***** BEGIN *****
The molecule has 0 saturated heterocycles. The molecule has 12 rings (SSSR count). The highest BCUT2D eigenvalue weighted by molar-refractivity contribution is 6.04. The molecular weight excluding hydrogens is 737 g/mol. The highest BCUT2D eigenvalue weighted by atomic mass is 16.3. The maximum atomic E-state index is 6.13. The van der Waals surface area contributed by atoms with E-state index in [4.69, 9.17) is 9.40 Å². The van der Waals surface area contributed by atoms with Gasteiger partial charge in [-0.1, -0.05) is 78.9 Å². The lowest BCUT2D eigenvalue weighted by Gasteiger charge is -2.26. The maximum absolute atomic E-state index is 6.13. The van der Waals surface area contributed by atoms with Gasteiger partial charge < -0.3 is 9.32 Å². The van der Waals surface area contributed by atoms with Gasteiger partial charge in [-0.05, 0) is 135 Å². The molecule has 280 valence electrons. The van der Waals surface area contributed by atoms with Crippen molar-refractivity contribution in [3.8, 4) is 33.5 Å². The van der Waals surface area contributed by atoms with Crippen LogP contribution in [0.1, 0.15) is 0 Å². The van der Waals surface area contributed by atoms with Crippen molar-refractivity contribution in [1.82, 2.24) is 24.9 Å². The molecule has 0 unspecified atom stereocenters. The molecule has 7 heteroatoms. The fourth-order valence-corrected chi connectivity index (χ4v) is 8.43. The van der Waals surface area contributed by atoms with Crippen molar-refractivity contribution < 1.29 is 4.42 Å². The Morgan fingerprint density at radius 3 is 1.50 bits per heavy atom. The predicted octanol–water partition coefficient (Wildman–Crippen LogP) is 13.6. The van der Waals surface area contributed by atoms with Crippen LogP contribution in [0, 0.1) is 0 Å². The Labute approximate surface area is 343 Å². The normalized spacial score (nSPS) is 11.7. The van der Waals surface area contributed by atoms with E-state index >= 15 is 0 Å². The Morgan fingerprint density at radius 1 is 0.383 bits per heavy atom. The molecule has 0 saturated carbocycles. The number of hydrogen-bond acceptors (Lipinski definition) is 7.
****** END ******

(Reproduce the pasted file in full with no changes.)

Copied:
The molecule has 0 saturated heterocycles. The molecule has 12 rings (SSSR count). The highest BCUT2D eigenvalue weighted by molar-refractivity contribution is 6.04. The molecular weight excluding hydrogens is 737 g/mol. The highest BCUT2D eigenvalue weighted by atomic mass is 16.3. The maximum atomic E-state index is 6.13. The van der Waals surface area contributed by atoms with E-state index in [4.69, 9.17) is 9.40 Å². The van der Waals surface area contributed by atoms with Gasteiger partial charge in [-0.1, -0.05) is 78.9 Å². The lowest BCUT2D eigenvalue weighted by Gasteiger charge is -2.26. The maximum absolute atomic E-state index is 6.13. The van der Waals surface area contributed by atoms with Gasteiger partial charge < -0.3 is 9.32 Å². The van der Waals surface area contributed by atoms with Gasteiger partial charge in [-0.05, 0) is 135 Å². The molecule has 280 valence electrons. The van der Waals surface area contributed by atoms with Crippen molar-refractivity contribution in [3.8, 4) is 33.5 Å². The van der Waals surface area contributed by atoms with Crippen LogP contribution in [0.1, 0.15) is 0 Å². The van der Waals surface area contributed by atoms with Crippen molar-refractivity contribution in [1.82, 2.24) is 24.9 Å². The molecule has 0 unspecified atom stereocenters. The molecule has 7 heteroatoms. The fourth-order valence-corrected chi connectivity index (χ4v) is 8.43. The van der Waals surface area contributed by atoms with Crippen molar-refractivity contribution < 1.29 is 4.42 Å². The Morgan fingerprint density at radius 3 is 1.50 bits per heavy atom. The predicted octanol–water partition coefficient (Wildman–Crippen LogP) is 13.6. The van der Waals surface area contributed by atoms with Crippen LogP contribution in [0, 0.1) is 0 Å². The Labute approximate surface area is 343 Å². The normalized spacial score (nSPS) is 11.7. The van der Waals surface area contributed by atoms with E-state index >= 15 is 0 Å². The Morgan fingerprint density at radius 1 is 0.383 bits per heavy atom. The molecule has 0 saturated carbocycles. The number of hydrogen-bond acceptors (Lipinski definition) is 7.